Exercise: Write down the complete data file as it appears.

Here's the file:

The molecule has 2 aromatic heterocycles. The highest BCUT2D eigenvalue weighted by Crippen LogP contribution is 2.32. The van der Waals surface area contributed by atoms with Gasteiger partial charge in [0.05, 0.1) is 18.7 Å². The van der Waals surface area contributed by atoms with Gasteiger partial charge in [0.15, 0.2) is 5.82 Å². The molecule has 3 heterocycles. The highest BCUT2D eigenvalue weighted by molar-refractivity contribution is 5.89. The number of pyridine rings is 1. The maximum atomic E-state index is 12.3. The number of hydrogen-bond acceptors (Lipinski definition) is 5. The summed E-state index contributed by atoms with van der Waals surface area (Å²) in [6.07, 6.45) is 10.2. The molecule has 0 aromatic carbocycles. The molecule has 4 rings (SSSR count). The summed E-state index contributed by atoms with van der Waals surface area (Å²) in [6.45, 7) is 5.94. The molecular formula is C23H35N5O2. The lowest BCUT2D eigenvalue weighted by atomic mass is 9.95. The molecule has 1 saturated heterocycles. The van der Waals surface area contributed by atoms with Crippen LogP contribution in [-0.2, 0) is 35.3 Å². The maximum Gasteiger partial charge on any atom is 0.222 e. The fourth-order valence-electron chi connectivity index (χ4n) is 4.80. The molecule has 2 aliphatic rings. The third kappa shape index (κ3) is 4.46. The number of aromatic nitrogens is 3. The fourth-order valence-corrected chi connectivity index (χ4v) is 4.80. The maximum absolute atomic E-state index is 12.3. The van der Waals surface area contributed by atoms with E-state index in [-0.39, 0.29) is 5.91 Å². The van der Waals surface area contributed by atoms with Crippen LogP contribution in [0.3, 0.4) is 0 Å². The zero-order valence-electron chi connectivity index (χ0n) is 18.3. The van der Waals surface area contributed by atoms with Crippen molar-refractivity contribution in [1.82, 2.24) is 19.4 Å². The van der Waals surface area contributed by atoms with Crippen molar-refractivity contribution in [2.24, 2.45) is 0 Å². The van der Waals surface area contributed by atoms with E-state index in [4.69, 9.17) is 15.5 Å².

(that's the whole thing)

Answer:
The molecule has 2 aromatic heterocycles. The highest BCUT2D eigenvalue weighted by Crippen LogP contribution is 2.32. The van der Waals surface area contributed by atoms with Gasteiger partial charge in [0.05, 0.1) is 18.7 Å². The van der Waals surface area contributed by atoms with Gasteiger partial charge in [0.15, 0.2) is 5.82 Å². The molecule has 3 heterocycles. The highest BCUT2D eigenvalue weighted by molar-refractivity contribution is 5.89. The number of pyridine rings is 1. The maximum atomic E-state index is 12.3. The number of hydrogen-bond acceptors (Lipinski definition) is 5. The summed E-state index contributed by atoms with van der Waals surface area (Å²) in [6.07, 6.45) is 10.2. The molecule has 0 aromatic carbocycles. The molecule has 4 rings (SSSR count). The summed E-state index contributed by atoms with van der Waals surface area (Å²) in [6.45, 7) is 5.94. The molecular formula is C23H35N5O2. The lowest BCUT2D eigenvalue weighted by atomic mass is 9.95. The molecule has 1 saturated heterocycles. The van der Waals surface area contributed by atoms with Crippen LogP contribution in [-0.2, 0) is 35.3 Å². The maximum Gasteiger partial charge on any atom is 0.222 e. The fourth-order valence-electron chi connectivity index (χ4n) is 4.80. The molecule has 2 aliphatic rings. The third kappa shape index (κ3) is 4.46. The number of aromatic nitrogens is 3. The fourth-order valence-corrected chi connectivity index (χ4v) is 4.80. The maximum absolute atomic E-state index is 12.3. The van der Waals surface area contributed by atoms with E-state index in [-0.39, 0.29) is 5.91 Å². The van der Waals surface area contributed by atoms with Crippen LogP contribution in [0.3, 0.4) is 0 Å². The zero-order valence-electron chi connectivity index (χ0n) is 18.3. The van der Waals surface area contributed by atoms with Crippen molar-refractivity contribution in [1.82, 2.24) is 19.4 Å². The van der Waals surface area contributed by atoms with Crippen molar-refractivity contribution in [2.24, 2.45) is 0 Å². The van der Waals surface area contributed by atoms with E-state index in [4.69, 9.17) is 15.5 Å².